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    New For July: Been There, Done That: Eight Decades And Counting By Alice Herb: Your Call Is Important To Us

    Your Call Is Important To Us By Alice Herb


    I have a number of pet peeves. Friends and family visibly shrink from me when they hear that I’m once again on the warpath to eliminate the object of my wrath. That object right now (and for some time) is the virtual phone operators that have the same or similar messages no matter whom you call. This irritant is exacerbated by the same unresponsive behaviors I get from so many vendors who claim they care about their customers but only care about sales. When that happens I will not stop until I have made my point clear to the company in question. And now I am at it again. I am certain that many of you have had the same experience and will sympathize and join me in pushing companies back to where they belong – taking responsibility not only for the sale of the product but for the customer service that should support their products. And that includes their telephone service!


    I am pushed to write this today because I am once again in high dudgeon awaiting a refund for a replacement part that happened to be glass so poorly wrapped that it arrived in hundreds of shards. To report this little disaster, I had to take pictures and send them a narrative along with the pictures but was excused from sending back the box of shards as being a dangerous undertaking. I did as they asked a month ago and am still awaiting my refund, although I was charged for another replacement immediately. Somehow, the coronavirus interfered with their prompt action on the refund. I have now called three times to complain and am still waiting.  


    But I am straying from my primary point. When you call any company to register a complaint, to make a change, even to place an order, you are likely to hear a virtual operator direct you to a series of prompts. If any of the prompts are right for you and you press the assigned number for the purpose of your call, you will probably not get an actual person but another set of prompts usually urging you to consult the website. If you are foolish enough to look at the website, you will realize there is no answer to what you are looking for so it’s back to the phone. Once back on the phone between the different prompts, you are most often subjected to gut-wrenching music that no one in their right mind wants to listen to. Muzak was high art compared to these offerings!  But you are relieved from this cacophony every few minutes with a voice saying: “Your call is very important to us. Please stay on the line, a representative will be with you in just a few moments,“ or “Please wait for the next available representative.”  After 10 or more times that you’ve heard these announcements, you now know just how important you are.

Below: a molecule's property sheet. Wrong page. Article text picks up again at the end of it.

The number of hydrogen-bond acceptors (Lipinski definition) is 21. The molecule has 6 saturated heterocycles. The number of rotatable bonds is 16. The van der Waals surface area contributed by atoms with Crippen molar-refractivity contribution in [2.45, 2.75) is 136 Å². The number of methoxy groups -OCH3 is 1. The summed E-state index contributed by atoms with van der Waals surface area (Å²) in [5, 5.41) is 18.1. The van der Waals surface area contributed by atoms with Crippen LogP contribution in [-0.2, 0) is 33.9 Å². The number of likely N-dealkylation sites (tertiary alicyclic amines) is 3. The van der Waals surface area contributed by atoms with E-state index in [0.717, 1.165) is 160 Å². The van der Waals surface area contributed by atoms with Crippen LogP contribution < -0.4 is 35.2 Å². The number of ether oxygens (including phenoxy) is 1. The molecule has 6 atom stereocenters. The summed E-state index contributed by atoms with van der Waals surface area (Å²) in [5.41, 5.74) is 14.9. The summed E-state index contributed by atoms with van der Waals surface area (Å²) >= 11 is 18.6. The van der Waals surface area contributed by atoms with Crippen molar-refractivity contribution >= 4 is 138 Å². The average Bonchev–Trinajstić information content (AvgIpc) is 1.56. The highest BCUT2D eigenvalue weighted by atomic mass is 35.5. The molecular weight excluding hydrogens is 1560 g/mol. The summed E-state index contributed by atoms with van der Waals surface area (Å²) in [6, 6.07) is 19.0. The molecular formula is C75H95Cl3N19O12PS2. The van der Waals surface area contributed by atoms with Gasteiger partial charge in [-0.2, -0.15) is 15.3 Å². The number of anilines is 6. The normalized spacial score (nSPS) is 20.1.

But this virtual nonsense continues. “We are committed to serious service to our most valued customers,” or “We apologize for the extended wait time” with the coronavirus as an excuse (though they’ve been using this bogus virtual set up way before the onset of the pandemic). When someone does get on the line, very often she advises that you were shunted to the wrong department but she will connect you to the right one. What happens? You are back with “The next available representative will be with you shortly.” After grappling with these misconnections, long waits, and unbearable music, you realize that at least half an hour or more has passed, and whatever mood you were in has darkened considerably.  And nothing has been resolved.


    In one situation with my cellphone carrier, I was on the phone for more than an hour and was unable to get a person. Whichever prompt I chose I was shunted to an automated line. I was simply not being connected to a person. Because I am ornery, pigheaded, and old, I persisted and finally managed to get a human being on the phone who was clearly annoyed with- and unsympathetic to- my complaint. The immediate problem was solved (or so I thought) when the same issue re-emerged (their failure to send me a paper bill). One hour and thirty minutes later,  it was resolved. My win was modest – a total credit of $5.25 – but to me, it was the principle of the thing. I don’t know if this issue is now permanently resolved, but I am reminded of a skit from long ago featuring Victor Moore and Edward Arnold, entitled “pay him the $2.00.” It’s a hilarious skit that my father often intoned when I was off on my time-consuming but mostly unimportant issues.  


    Yet, I do not see this as “unimportant,” because these virtual operators waste endless time for consumers, patients, clients, and all people who should receive prompt human service but instead are being asked to save the time and payroll of the service providers. There is a time and place for virtual operators but surely a telephone company should have a telephone number connected to a real human being. I rest my case! But your call or email is very important to me.


    Alice Herb is a retired attorney, journalist, and bioethics consultant. Having reached the age of 85+, she’s more than ready to share her experiences and opinions with agebuzz readers. Want to comment on something she’s said? She welcomes your feedback at [email protected]


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